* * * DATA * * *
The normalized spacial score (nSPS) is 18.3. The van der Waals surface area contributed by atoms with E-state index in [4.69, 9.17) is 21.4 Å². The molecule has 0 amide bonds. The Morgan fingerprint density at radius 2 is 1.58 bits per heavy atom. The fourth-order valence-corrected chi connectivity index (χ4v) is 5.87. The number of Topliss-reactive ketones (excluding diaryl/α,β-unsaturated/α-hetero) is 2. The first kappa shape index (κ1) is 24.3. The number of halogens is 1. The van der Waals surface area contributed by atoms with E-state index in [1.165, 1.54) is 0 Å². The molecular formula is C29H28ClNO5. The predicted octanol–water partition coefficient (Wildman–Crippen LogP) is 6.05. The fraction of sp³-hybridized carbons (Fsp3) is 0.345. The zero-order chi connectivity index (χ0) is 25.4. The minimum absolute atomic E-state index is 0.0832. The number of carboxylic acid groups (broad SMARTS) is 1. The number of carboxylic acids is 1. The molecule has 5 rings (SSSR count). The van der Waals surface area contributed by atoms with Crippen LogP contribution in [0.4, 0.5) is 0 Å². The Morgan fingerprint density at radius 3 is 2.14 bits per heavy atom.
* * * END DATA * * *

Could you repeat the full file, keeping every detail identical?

The normalized spacial score (nSPS) is 18.3. The van der Waals surface area contributed by atoms with E-state index in [4.69, 9.17) is 21.4 Å². The molecule has 0 amide bonds. The Morgan fingerprint density at radius 2 is 1.58 bits per heavy atom. The fourth-order valence-corrected chi connectivity index (χ4v) is 5.87. The number of Topliss-reactive ketones (excluding diaryl/α,β-unsaturated/α-hetero) is 2. The first kappa shape index (κ1) is 24.3. The number of halogens is 1. The van der Waals surface area contributed by atoms with E-state index in [1.165, 1.54) is 0 Å². The molecular formula is C29H28ClNO5. The predicted octanol–water partition coefficient (Wildman–Crippen LogP) is 6.05. The fraction of sp³-hybridized carbons (Fsp3) is 0.345. The zero-order chi connectivity index (χ0) is 25.4. The minimum absolute atomic E-state index is 0.0832. The number of carboxylic acid groups (broad SMARTS) is 1. The number of carboxylic acids is 1. The molecule has 5 rings (SSSR count). The van der Waals surface area contributed by atoms with Crippen LogP contribution in [0.4, 0.5) is 0 Å². The Morgan fingerprint density at radius 3 is 2.14 bits per heavy atom.